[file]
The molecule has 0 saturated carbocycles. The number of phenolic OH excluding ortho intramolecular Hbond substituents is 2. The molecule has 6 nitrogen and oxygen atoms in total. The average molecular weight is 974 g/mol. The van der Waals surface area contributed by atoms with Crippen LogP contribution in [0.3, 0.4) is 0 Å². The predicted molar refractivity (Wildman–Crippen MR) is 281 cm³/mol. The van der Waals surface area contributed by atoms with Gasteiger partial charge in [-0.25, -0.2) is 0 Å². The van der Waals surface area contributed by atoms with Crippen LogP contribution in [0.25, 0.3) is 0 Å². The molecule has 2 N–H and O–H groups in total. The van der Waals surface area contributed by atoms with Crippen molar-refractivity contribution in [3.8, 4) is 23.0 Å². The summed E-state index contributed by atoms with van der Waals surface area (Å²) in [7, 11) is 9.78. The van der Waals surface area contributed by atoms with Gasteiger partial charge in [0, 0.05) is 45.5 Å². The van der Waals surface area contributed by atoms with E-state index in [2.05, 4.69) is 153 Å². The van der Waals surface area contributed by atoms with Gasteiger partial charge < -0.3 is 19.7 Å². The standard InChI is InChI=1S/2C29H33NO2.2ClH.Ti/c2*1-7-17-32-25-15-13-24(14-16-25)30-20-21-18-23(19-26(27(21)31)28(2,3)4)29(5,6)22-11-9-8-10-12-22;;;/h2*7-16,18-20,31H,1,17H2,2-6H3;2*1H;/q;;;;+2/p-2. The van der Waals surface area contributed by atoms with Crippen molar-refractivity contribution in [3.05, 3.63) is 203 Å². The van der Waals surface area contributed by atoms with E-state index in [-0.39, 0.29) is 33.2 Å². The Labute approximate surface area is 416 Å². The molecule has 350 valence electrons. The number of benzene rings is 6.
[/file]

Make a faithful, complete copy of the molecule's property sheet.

The molecule has 0 saturated carbocycles. The number of phenolic OH excluding ortho intramolecular Hbond substituents is 2. The molecule has 6 nitrogen and oxygen atoms in total. The average molecular weight is 974 g/mol. The van der Waals surface area contributed by atoms with Crippen LogP contribution in [0.3, 0.4) is 0 Å². The predicted molar refractivity (Wildman–Crippen MR) is 281 cm³/mol. The van der Waals surface area contributed by atoms with Gasteiger partial charge in [-0.25, -0.2) is 0 Å². The van der Waals surface area contributed by atoms with Crippen LogP contribution in [0.25, 0.3) is 0 Å². The molecule has 2 N–H and O–H groups in total. The van der Waals surface area contributed by atoms with Crippen molar-refractivity contribution in [3.8, 4) is 23.0 Å². The summed E-state index contributed by atoms with van der Waals surface area (Å²) in [7, 11) is 9.78. The van der Waals surface area contributed by atoms with Gasteiger partial charge in [0, 0.05) is 45.5 Å². The van der Waals surface area contributed by atoms with E-state index in [2.05, 4.69) is 153 Å². The van der Waals surface area contributed by atoms with Gasteiger partial charge < -0.3 is 19.7 Å². The standard InChI is InChI=1S/2C29H33NO2.2ClH.Ti/c2*1-7-17-32-25-15-13-24(14-16-25)30-20-21-18-23(19-26(27(21)31)28(2,3)4)29(5,6)22-11-9-8-10-12-22;;;/h2*7-16,18-20,31H,1,17H2,2-6H3;2*1H;/q;;;;+2/p-2. The van der Waals surface area contributed by atoms with Crippen molar-refractivity contribution in [3.05, 3.63) is 203 Å². The van der Waals surface area contributed by atoms with E-state index in [-0.39, 0.29) is 33.2 Å². The Labute approximate surface area is 416 Å². The molecule has 350 valence electrons. The number of benzene rings is 6.